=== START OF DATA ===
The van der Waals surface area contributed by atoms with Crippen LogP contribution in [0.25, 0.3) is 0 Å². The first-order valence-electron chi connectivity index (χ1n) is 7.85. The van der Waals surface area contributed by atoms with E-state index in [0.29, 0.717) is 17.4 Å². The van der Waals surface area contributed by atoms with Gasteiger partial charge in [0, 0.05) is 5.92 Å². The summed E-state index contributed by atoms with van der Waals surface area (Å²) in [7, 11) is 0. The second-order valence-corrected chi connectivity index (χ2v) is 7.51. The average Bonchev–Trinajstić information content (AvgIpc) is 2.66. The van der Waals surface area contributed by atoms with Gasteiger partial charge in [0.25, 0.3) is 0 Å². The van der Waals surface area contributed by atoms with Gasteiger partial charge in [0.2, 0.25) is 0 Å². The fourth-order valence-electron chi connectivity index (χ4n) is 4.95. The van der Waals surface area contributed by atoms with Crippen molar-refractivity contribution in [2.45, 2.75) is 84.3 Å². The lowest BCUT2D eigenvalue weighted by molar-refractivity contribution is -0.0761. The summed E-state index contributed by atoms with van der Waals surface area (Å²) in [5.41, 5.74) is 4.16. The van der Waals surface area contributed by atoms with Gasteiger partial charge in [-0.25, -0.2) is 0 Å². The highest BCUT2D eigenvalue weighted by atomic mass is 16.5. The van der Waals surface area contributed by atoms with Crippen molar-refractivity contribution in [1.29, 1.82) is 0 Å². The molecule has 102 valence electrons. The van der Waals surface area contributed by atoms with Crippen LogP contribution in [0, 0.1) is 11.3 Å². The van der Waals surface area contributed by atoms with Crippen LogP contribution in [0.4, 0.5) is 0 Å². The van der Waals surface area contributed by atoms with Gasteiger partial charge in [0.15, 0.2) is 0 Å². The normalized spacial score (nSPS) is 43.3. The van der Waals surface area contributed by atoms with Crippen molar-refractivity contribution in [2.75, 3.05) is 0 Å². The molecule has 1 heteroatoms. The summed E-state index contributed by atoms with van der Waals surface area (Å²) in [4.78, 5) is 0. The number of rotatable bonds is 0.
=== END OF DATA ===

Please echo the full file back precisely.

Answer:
The van der Waals surface area contributed by atoms with Crippen LogP contribution in [0.25, 0.3) is 0 Å². The first-order valence-electron chi connectivity index (χ1n) is 7.85. The van der Waals surface area contributed by atoms with E-state index in [0.29, 0.717) is 17.4 Å². The van der Waals surface area contributed by atoms with Gasteiger partial charge in [0, 0.05) is 5.92 Å². The summed E-state index contributed by atoms with van der Waals surface area (Å²) in [7, 11) is 0. The second-order valence-corrected chi connectivity index (χ2v) is 7.51. The average Bonchev–Trinajstić information content (AvgIpc) is 2.66. The van der Waals surface area contributed by atoms with Gasteiger partial charge in [0.25, 0.3) is 0 Å². The van der Waals surface area contributed by atoms with Gasteiger partial charge in [0.2, 0.25) is 0 Å². The fourth-order valence-electron chi connectivity index (χ4n) is 4.95. The van der Waals surface area contributed by atoms with Crippen molar-refractivity contribution in [2.45, 2.75) is 84.3 Å². The lowest BCUT2D eigenvalue weighted by molar-refractivity contribution is -0.0761. The summed E-state index contributed by atoms with van der Waals surface area (Å²) in [5.41, 5.74) is 4.16. The van der Waals surface area contributed by atoms with Gasteiger partial charge in [-0.25, -0.2) is 0 Å². The highest BCUT2D eigenvalue weighted by atomic mass is 16.5. The van der Waals surface area contributed by atoms with Crippen molar-refractivity contribution in [1.29, 1.82) is 0 Å². The molecule has 102 valence electrons. The van der Waals surface area contributed by atoms with Crippen LogP contribution in [0, 0.1) is 11.3 Å². The van der Waals surface area contributed by atoms with Crippen LogP contribution in [0.4, 0.5) is 0 Å². The van der Waals surface area contributed by atoms with Gasteiger partial charge in [0.15, 0.2) is 0 Å². The normalized spacial score (nSPS) is 43.3. The van der Waals surface area contributed by atoms with Crippen molar-refractivity contribution in [2.75, 3.05) is 0 Å². The molecule has 1 heteroatoms. The summed E-state index contributed by atoms with van der Waals surface area (Å²) in [4.78, 5) is 0. The number of rotatable bonds is 0.